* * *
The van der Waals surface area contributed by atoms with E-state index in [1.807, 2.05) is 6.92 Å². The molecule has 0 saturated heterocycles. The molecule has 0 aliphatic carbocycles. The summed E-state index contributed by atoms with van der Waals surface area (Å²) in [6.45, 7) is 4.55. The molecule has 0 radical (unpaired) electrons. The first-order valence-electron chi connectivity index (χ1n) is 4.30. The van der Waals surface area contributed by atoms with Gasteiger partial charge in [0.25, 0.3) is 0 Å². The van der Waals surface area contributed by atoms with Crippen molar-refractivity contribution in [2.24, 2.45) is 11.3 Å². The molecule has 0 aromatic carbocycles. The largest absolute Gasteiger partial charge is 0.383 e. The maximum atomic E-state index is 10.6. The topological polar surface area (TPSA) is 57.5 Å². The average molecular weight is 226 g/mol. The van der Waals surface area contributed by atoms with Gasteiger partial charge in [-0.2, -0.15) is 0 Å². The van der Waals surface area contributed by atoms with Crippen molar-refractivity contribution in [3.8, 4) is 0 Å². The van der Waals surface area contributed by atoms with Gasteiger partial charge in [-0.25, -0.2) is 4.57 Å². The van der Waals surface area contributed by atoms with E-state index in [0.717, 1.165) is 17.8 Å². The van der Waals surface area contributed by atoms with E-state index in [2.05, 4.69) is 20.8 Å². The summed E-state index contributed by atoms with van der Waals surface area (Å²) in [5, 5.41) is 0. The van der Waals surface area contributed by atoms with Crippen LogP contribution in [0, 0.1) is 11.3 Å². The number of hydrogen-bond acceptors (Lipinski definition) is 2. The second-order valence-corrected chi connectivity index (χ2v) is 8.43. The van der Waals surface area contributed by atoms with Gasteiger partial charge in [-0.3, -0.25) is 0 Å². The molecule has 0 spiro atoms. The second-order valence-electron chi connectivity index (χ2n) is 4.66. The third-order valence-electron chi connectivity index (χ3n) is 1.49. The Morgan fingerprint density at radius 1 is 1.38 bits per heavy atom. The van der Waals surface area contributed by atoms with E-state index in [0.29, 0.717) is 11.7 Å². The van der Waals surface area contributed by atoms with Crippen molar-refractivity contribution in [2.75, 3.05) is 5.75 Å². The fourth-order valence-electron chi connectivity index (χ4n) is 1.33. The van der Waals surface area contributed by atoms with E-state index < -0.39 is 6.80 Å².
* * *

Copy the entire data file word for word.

The van der Waals surface area contributed by atoms with E-state index in [1.807, 2.05) is 6.92 Å². The molecule has 0 saturated heterocycles. The molecule has 0 aliphatic carbocycles. The summed E-state index contributed by atoms with van der Waals surface area (Å²) in [6.45, 7) is 4.55. The molecule has 0 radical (unpaired) electrons. The first-order valence-electron chi connectivity index (χ1n) is 4.30. The van der Waals surface area contributed by atoms with Gasteiger partial charge in [0.25, 0.3) is 0 Å². The van der Waals surface area contributed by atoms with Crippen molar-refractivity contribution in [2.24, 2.45) is 11.3 Å². The molecule has 0 aromatic carbocycles. The largest absolute Gasteiger partial charge is 0.383 e. The maximum atomic E-state index is 10.6. The topological polar surface area (TPSA) is 57.5 Å². The average molecular weight is 226 g/mol. The van der Waals surface area contributed by atoms with Gasteiger partial charge in [-0.2, -0.15) is 0 Å². The van der Waals surface area contributed by atoms with Crippen molar-refractivity contribution in [3.8, 4) is 0 Å². The van der Waals surface area contributed by atoms with Gasteiger partial charge in [-0.25, -0.2) is 4.57 Å². The van der Waals surface area contributed by atoms with E-state index in [0.717, 1.165) is 17.8 Å². The van der Waals surface area contributed by atoms with E-state index in [2.05, 4.69) is 20.8 Å². The summed E-state index contributed by atoms with van der Waals surface area (Å²) in [5, 5.41) is 0. The van der Waals surface area contributed by atoms with Crippen LogP contribution in [0, 0.1) is 11.3 Å². The number of hydrogen-bond acceptors (Lipinski definition) is 2. The second-order valence-corrected chi connectivity index (χ2v) is 8.43. The van der Waals surface area contributed by atoms with Gasteiger partial charge in [-0.3, -0.25) is 0 Å². The molecule has 0 spiro atoms. The second-order valence-electron chi connectivity index (χ2n) is 4.66. The third-order valence-electron chi connectivity index (χ3n) is 1.49. The Morgan fingerprint density at radius 1 is 1.38 bits per heavy atom. The van der Waals surface area contributed by atoms with E-state index in [0.29, 0.717) is 11.7 Å². The van der Waals surface area contributed by atoms with Crippen molar-refractivity contribution in [2.75, 3.05) is 5.75 Å². The fourth-order valence-electron chi connectivity index (χ4n) is 1.33. The van der Waals surface area contributed by atoms with E-state index < -0.39 is 6.80 Å².